1. Mental & Emotional Health
    Something else to look for in the beginning is if there are any signs of unresolved mental or behavioral health. The American Psychiatric Association has a list of warning signs as well as resources and how to get help here. It could simply look like a loss in interest in anything else but you or your relationship, apathy, or depression when they’re not with you, sudden or frequent mood changes, and so many other things. It’s good if you can even have a conversation about mental health in the beginning and really talk out how far along you each are on your journey, or if you’ve ever felt the need to be on one at all. From there you can both be honest and open about tough situations that arise in the future and about what your individual love languages need to look like when you’re not doing well. 
  1. Boundary Response
    Pay attention to how they respond when you’re setting a boundary. You don’t need to explain every detail of your day to someone at every second and you do not owe that to them no matter how much they say you do. If you can’t have your own life too then it may just not be a match. Be aware of your needs and how you give and receive love in a relationship and know that it isn’t your fault for needing or wanting different things than someone you’re growing to love.
  1. Maturity Level
    Immaturity is a huge turn-off Queen, so just don’t deal with it. If they still need their parent(s) to hold their hand through every little thing then you may want to let them go. Childish behaviors are huge because it shows that their emotional intelligence hasn’t sped up to where yours is and children act erratically with their emotions. Whether they’re 18 or 45, people can be entirely unaware of their emotions and how they’re affecting their behavior towards you. This kind of behavior can slowly create an abusive situation in the relationship, so be wary.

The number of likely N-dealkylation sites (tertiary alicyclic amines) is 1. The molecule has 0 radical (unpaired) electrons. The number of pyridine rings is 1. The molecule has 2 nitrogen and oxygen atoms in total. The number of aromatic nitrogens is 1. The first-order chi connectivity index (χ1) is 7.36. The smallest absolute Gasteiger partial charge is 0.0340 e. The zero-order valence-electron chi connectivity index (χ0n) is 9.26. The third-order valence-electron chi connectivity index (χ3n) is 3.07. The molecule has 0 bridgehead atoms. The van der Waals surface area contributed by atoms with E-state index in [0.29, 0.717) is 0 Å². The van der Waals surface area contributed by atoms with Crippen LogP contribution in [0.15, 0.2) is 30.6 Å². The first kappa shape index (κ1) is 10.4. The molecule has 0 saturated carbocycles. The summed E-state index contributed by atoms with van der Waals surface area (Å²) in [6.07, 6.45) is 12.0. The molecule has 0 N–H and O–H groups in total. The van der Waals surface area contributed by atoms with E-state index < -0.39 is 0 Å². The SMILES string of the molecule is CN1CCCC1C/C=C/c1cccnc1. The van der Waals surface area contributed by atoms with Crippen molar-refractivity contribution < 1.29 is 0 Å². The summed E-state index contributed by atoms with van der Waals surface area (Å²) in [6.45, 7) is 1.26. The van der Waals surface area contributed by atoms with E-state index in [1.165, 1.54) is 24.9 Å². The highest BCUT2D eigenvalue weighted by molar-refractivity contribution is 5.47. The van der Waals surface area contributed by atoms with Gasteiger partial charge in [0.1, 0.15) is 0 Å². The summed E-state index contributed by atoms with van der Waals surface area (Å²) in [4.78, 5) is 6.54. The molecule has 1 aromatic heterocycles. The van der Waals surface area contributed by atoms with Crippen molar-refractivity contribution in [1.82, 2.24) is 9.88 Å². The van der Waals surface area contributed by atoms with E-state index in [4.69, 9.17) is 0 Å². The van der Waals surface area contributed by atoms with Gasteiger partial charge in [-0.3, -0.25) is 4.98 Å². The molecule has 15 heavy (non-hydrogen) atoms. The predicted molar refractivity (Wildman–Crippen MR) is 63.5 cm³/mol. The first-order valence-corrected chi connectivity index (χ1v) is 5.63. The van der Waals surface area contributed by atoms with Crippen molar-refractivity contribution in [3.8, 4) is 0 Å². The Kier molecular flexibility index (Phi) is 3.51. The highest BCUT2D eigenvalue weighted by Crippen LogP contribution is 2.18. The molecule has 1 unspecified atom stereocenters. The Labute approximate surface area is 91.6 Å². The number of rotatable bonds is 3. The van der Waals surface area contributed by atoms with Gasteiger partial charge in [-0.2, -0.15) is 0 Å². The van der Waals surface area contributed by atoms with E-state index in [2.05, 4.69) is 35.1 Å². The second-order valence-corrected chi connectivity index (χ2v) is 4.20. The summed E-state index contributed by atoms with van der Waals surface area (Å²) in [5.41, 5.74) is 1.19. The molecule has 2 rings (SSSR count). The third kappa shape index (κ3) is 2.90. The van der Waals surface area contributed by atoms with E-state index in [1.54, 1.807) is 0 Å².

1. Name-Calling
    Further down the line into the relationship (hopefully not in the beginning) watch out for name-calling. Not pet names but derogatory terms, especially when they’re not with you or you’re doing something they perceive as hurting them. If just being with your friends or caring for yourself is hurting them: run girl, run. 
  1. Close Relationships
    Along with that, how do they talk to and treat their parents and friends? Not only in front of these people but behind their backs as well. Of course, we all vent about people and need that catharsis at times. But if it’s a constant theme and they seem to behave completely differently when they’re around other people versus when you two are alone, then I suggest letting them go. Until we can find ourselves and know who we are as an individual human and treat everyone with equity, then we shouldn’t try to mesh our world with someone else’s. It’s not a race, so don’t feel rushed to figure it out just as fast as anyone else.
  1. Shame & Blame Game
    Don’t fall victim to the shame & blame game. If they use things that they know you feel ashamed about and create situations making you feel like you’ve done something wrong to them, then it’s time to re-evaluate. If they force you to do anything or shame you into doing something for or with them then you need to drop them faster than they can say, “No please don’t go, I’m sorry, I didn’t mean it, it won’t happen again” for the third time.
  1. Are They Physical?
    I wish it could go without saying but, to get even deeper, if they become physical with you at all, I just wouldn’t. Exit like the Queen you are and get gone. More than likely if it happens once it will happen again. However I’ve known exceptions to this but not without a lot of work, time, healing, forgiveness, patience, and a very specific situation. If you’re reading this and need help, you don’t even have to pick up a phone just visit the National Domestic Abuse Hotline where you can get help anonymously 24/7/365. If you need to call: 1-800-799-7233 or text: LOVEIS to 1-866-331-9474.